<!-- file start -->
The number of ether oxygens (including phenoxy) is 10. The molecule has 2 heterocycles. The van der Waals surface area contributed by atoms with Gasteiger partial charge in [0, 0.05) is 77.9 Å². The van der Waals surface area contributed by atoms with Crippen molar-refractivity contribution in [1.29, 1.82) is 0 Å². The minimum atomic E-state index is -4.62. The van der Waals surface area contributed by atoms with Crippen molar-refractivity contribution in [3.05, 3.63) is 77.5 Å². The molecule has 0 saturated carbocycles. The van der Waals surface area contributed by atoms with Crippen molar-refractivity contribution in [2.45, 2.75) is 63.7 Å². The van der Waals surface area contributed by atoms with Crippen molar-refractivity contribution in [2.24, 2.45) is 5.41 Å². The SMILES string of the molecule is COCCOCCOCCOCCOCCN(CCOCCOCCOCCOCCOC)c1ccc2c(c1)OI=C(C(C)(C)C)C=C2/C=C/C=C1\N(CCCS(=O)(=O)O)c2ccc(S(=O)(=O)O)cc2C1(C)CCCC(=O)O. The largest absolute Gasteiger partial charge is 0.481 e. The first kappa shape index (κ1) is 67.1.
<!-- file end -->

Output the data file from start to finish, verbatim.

The number of ether oxygens (including phenoxy) is 10. The molecule has 2 heterocycles. The van der Waals surface area contributed by atoms with Gasteiger partial charge in [0, 0.05) is 77.9 Å². The van der Waals surface area contributed by atoms with Crippen molar-refractivity contribution in [1.29, 1.82) is 0 Å². The minimum atomic E-state index is -4.62. The van der Waals surface area contributed by atoms with Crippen molar-refractivity contribution in [3.05, 3.63) is 77.5 Å². The molecule has 0 saturated carbocycles. The van der Waals surface area contributed by atoms with Crippen molar-refractivity contribution in [2.45, 2.75) is 63.7 Å². The van der Waals surface area contributed by atoms with Crippen molar-refractivity contribution in [2.24, 2.45) is 5.41 Å². The SMILES string of the molecule is COCCOCCOCCOCCOCCN(CCOCCOCCOCCOCCOC)c1ccc2c(c1)OI=C(C(C)(C)C)C=C2/C=C/C=C1\N(CCCS(=O)(=O)O)c2ccc(S(=O)(=O)O)cc2C1(C)CCCC(=O)O. The largest absolute Gasteiger partial charge is 0.481 e. The first kappa shape index (κ1) is 67.1.